The human brain has not finished developing when we are born. Neural pathways are still forming, and continue forming well into adulthood. However, the majority of brain growth and half of all information collection required for life happens before age five. There used to be a commercial "The years before five last the rest of their lives." That's actually true. Furthermore, a baby's experiences develop their brain. Sensory experience teaches the brain its job. Without enough sensory experiences, brain cells will start to die off. It's possible to increase a child's intellectual potential through the correct environment, stimulation and discipline.
Just as a positive environment can increase a child's potential, a stressful environment can have detrimental effects on infants and toddlers. Young children exposed to continual stress do not build their neural pathways correctly due to high levels of stress hormones such as cortisol and adrenaline. These abnormal pathways cause the child to learn inappropriate and often violent responses, setting their brain up for "fight or flight." In other words, if your child is continually afraid, they will learn to continually react out of that fear. It is easily shown that one of the most stressful environments a parent can place their child in is one where they feel abandoned. Abandonment leads to fear. This brings me to separation anxiety. When a child is born, it identifies itself as a part of the mother. It takes as much as a year post partum for a child to understand that they are their own person. This new understanding is the underlying reason for separation anxiety, a genuinely stressful time in your child's life. Since all children do experience this to some degree, it must be noted that the effects of separation anxiety can be mitigated through proper parental interaction and discipline. In fact, proper parental interaction can make separation anxiety appear to not exist in a particular child. This only serves to underscore the critical importance a parent plays in the life of their child in the first years of their life.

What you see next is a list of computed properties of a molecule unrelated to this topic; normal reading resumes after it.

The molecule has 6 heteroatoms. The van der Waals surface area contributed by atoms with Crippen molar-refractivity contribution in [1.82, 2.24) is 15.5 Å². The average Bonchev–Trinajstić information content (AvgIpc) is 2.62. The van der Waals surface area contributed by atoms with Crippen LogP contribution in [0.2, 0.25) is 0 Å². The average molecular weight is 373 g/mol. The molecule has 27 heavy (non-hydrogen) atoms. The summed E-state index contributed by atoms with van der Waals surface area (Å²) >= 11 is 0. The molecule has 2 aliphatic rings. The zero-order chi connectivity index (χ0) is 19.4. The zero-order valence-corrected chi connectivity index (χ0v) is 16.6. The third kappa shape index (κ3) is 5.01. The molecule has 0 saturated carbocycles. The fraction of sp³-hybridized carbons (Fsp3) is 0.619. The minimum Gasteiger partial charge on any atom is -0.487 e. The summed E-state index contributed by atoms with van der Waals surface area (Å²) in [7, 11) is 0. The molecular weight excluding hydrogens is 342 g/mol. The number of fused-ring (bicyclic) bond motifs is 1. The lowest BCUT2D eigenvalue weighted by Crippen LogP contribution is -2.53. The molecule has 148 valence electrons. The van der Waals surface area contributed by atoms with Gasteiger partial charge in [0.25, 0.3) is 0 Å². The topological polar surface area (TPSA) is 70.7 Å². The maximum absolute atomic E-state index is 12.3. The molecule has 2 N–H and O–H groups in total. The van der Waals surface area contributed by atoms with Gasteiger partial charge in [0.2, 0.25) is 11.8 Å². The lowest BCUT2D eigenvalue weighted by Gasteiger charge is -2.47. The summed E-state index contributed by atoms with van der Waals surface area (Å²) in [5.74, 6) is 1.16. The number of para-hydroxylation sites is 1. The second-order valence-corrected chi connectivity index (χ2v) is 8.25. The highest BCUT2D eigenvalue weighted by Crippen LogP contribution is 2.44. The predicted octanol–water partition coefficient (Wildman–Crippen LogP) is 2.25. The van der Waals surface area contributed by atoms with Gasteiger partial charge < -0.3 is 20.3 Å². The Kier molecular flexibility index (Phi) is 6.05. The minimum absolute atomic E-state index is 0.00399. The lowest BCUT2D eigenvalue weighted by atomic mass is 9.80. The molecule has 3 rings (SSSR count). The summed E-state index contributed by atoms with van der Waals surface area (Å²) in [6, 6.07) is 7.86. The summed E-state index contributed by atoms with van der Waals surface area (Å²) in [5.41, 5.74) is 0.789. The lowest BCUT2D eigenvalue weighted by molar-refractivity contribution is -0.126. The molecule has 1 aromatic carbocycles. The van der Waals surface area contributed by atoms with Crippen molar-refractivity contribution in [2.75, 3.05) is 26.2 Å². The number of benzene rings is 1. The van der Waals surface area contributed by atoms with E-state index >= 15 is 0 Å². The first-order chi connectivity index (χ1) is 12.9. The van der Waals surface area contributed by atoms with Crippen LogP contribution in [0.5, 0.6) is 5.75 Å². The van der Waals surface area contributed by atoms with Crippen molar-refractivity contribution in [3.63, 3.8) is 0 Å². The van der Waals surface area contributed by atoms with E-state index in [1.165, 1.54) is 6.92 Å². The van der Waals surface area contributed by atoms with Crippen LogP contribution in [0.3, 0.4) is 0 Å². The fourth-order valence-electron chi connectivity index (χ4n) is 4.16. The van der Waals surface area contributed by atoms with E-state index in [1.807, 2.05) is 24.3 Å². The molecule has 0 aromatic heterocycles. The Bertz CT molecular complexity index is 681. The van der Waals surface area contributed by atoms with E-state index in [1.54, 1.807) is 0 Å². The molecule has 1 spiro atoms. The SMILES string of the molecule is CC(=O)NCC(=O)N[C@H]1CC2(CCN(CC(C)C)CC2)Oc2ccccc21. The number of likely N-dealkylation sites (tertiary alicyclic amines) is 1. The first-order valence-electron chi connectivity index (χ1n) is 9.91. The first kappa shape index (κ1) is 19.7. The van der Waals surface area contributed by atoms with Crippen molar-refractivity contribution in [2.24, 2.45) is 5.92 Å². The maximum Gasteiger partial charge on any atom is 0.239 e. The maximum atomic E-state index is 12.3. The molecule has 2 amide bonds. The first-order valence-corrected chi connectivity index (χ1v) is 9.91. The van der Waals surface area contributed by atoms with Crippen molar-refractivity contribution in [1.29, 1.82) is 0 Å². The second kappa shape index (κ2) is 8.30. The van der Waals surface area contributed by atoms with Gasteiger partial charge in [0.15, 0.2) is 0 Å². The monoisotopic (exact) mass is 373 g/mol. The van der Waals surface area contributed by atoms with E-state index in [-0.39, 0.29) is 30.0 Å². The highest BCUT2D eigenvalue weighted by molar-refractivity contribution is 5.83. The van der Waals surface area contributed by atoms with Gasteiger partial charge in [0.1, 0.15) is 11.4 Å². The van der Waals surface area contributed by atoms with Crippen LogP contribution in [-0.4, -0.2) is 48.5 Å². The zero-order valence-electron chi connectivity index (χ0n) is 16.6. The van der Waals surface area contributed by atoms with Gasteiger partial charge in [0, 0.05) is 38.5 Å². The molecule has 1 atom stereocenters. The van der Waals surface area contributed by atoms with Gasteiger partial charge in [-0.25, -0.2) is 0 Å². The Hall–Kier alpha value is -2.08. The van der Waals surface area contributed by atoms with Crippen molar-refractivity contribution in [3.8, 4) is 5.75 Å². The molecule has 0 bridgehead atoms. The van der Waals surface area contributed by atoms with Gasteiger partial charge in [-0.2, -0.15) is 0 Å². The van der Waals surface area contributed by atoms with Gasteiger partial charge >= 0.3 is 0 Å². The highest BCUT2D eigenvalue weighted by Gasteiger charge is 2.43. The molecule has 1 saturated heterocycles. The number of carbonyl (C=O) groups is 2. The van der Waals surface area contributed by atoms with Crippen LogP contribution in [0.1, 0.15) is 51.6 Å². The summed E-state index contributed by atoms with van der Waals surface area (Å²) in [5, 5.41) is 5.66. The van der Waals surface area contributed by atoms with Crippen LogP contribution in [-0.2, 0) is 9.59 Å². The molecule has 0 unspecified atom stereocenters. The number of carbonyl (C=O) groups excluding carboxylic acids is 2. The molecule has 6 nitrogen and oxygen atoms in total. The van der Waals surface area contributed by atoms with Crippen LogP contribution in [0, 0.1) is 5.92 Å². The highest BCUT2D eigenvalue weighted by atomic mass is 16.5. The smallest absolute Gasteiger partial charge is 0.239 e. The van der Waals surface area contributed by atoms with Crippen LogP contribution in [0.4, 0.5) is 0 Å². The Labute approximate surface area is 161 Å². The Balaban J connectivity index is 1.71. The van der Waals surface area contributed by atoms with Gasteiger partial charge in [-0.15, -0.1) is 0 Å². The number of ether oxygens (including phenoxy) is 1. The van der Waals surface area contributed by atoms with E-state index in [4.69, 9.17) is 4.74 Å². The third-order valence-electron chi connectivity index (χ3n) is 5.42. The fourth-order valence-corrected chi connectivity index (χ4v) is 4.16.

And yet, how many daycare centers have children under a year in their care?
How many have children only a few weeks old?
I know of an instance where a child was placed in daycare at a mere six weeks of age! Six weeks! That child has barely learned to smile!